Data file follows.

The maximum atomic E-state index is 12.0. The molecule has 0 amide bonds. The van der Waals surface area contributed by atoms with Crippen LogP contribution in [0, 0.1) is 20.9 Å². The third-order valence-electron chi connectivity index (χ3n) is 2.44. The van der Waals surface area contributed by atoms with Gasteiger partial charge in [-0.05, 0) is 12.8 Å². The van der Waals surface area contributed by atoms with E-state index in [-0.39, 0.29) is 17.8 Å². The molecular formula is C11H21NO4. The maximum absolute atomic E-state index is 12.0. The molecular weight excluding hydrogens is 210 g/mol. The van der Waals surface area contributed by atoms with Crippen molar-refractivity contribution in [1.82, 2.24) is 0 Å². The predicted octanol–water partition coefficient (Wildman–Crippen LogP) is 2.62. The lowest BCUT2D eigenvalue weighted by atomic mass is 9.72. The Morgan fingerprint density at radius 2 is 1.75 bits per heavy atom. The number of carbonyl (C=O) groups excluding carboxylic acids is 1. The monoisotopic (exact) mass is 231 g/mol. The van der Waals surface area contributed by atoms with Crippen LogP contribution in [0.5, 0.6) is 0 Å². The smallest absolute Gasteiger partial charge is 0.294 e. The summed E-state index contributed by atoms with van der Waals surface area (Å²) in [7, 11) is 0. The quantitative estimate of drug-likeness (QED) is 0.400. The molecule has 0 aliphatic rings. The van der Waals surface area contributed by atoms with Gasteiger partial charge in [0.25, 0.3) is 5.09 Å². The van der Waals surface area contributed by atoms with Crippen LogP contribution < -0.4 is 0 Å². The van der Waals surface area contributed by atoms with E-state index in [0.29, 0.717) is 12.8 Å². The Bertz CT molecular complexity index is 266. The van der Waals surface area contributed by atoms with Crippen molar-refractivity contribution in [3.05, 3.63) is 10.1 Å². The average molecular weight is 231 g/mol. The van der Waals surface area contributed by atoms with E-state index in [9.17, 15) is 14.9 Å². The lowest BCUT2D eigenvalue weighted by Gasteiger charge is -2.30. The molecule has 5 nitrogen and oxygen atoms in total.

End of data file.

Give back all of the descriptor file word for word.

The maximum atomic E-state index is 12.0. The molecule has 0 amide bonds. The van der Waals surface area contributed by atoms with Crippen LogP contribution in [0, 0.1) is 20.9 Å². The third-order valence-electron chi connectivity index (χ3n) is 2.44. The van der Waals surface area contributed by atoms with Gasteiger partial charge in [-0.05, 0) is 12.8 Å². The van der Waals surface area contributed by atoms with E-state index in [-0.39, 0.29) is 17.8 Å². The molecular formula is C11H21NO4. The maximum absolute atomic E-state index is 12.0. The molecular weight excluding hydrogens is 210 g/mol. The van der Waals surface area contributed by atoms with Crippen molar-refractivity contribution in [1.82, 2.24) is 0 Å². The predicted octanol–water partition coefficient (Wildman–Crippen LogP) is 2.62. The lowest BCUT2D eigenvalue weighted by atomic mass is 9.72. The Morgan fingerprint density at radius 2 is 1.75 bits per heavy atom. The number of carbonyl (C=O) groups excluding carboxylic acids is 1. The monoisotopic (exact) mass is 231 g/mol. The van der Waals surface area contributed by atoms with Crippen LogP contribution in [0.5, 0.6) is 0 Å². The smallest absolute Gasteiger partial charge is 0.294 e. The summed E-state index contributed by atoms with van der Waals surface area (Å²) in [7, 11) is 0. The quantitative estimate of drug-likeness (QED) is 0.400. The molecule has 0 aliphatic rings. The van der Waals surface area contributed by atoms with Gasteiger partial charge in [0.25, 0.3) is 5.09 Å². The van der Waals surface area contributed by atoms with Crippen LogP contribution < -0.4 is 0 Å². The van der Waals surface area contributed by atoms with E-state index in [0.29, 0.717) is 12.8 Å². The Bertz CT molecular complexity index is 266. The van der Waals surface area contributed by atoms with Crippen molar-refractivity contribution in [3.05, 3.63) is 10.1 Å². The average molecular weight is 231 g/mol. The van der Waals surface area contributed by atoms with E-state index in [9.17, 15) is 14.9 Å². The lowest BCUT2D eigenvalue weighted by Gasteiger charge is -2.30. The molecule has 5 nitrogen and oxygen atoms in total.